This car was 21 years old when I bought it. Previous owners had selectively repaired important items, leaving less imperative systems for the next guy to repair; namely me.
Few things have broken since I took ownership. The following list things that were due for refresh/replacement when I took possession. Bear in mind that after a pre-purchase inspection and taking ownership, I drove the car home from San Francisco to Maryland without incident, before doing any of the following. I provided all labor for the following:
1) Motor mounts were due for replacement.
2) Oil pan gasket was due for replacement.
3) Transmission was due for service.
4) The vapor recovery canister and system were due for maintenance.
5) Interior lights (5) would not illuminate due to a short, requiring detective work to resolve.
6) Instrument panel warnings did not work, due to a failure in the central warning computer.
7) Vacuum hoses were leaky; overdue for replacement.
8) Air breather hoses were due for replacement.
9) Steering rack seeped fluid, and was due for replacement.
Believe it or not, none of the parts for the aforementioned were very expensive. The central warning computer (for example) was found used for $30.00 and worked perfectly. Good solid motor mounts were found for $45.00 each. And so on…
Reference my earlier review of a 1981 Alfa Romeo Spider (Titled Lorelei... reef siren... harpy... vampiress). Probably shows up under MY 1980 reviews. What a difference in experience between these two cars.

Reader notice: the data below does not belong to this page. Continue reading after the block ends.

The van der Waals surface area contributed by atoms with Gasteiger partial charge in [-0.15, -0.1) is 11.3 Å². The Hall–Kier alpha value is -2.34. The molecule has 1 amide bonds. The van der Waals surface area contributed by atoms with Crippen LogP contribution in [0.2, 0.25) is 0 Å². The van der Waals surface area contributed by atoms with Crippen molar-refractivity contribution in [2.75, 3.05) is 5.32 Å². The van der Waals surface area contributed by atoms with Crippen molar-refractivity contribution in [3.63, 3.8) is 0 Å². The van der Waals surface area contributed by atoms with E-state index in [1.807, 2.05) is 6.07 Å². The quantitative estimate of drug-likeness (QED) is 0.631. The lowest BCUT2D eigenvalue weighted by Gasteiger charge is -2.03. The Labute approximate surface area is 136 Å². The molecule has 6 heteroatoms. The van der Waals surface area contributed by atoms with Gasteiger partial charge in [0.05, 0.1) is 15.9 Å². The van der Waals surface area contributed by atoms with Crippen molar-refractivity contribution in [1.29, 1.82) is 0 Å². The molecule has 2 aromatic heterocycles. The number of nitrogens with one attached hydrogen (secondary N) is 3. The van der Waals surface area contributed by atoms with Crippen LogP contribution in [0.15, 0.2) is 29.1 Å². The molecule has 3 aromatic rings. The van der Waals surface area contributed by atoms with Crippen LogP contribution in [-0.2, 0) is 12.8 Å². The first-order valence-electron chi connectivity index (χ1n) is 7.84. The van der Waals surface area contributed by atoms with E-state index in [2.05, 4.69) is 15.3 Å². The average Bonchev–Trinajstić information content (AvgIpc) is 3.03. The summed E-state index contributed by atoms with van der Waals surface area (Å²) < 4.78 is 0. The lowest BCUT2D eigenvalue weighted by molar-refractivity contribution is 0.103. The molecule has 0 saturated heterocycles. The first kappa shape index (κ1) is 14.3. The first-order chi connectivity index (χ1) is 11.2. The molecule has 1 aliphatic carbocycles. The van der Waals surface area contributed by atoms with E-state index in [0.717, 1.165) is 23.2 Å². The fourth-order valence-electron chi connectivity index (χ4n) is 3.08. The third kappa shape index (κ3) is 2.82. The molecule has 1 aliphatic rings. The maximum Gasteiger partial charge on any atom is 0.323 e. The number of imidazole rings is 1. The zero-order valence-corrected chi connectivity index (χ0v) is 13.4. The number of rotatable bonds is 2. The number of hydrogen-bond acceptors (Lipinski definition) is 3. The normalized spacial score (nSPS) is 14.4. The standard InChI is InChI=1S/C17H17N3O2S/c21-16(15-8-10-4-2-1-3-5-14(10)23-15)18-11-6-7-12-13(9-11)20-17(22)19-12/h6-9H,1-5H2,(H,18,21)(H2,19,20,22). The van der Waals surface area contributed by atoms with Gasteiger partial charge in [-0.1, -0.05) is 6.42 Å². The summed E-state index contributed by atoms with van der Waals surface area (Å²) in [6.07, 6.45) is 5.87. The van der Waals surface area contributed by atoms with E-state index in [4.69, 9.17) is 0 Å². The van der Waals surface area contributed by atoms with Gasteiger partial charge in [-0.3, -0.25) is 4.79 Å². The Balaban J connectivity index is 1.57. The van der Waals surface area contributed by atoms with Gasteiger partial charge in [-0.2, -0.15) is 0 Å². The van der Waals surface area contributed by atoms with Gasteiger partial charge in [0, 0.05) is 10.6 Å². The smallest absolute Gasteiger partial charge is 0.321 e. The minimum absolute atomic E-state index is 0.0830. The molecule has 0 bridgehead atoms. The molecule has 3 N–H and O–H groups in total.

I knew that there were a list of things to refresh. The car only cost less than $7k US to buy, but drove like something else entirely. These are not very good cars to folks married to the local shop-wrench. They are excellent cars for the shade tree mechanic, and provide an unbelievable return on investment in the way of exciting miles. I doubt that there is more shared information available for any other car. Any operation that someone could think of to do will have pictorials posted on rennlist.com. Things fixed stayed fixed. A mechanic's dream.
The car is 80's fast (0-60 in 6.2 seconds), which is fast enough, but not competitive in straights with modern cars. But the car's forte' is handling and cornering, which few cars of any generation can match. And comfort. Geez....my wife loves this car. The seating position is laid back, knees up, steering wheel between the legs. You provide the inputs and the car does the rest. More like driving an F16.
The amount of shared information and the availability of new/used/rebuilt/improvised parts makes this the hobbyist's heaven.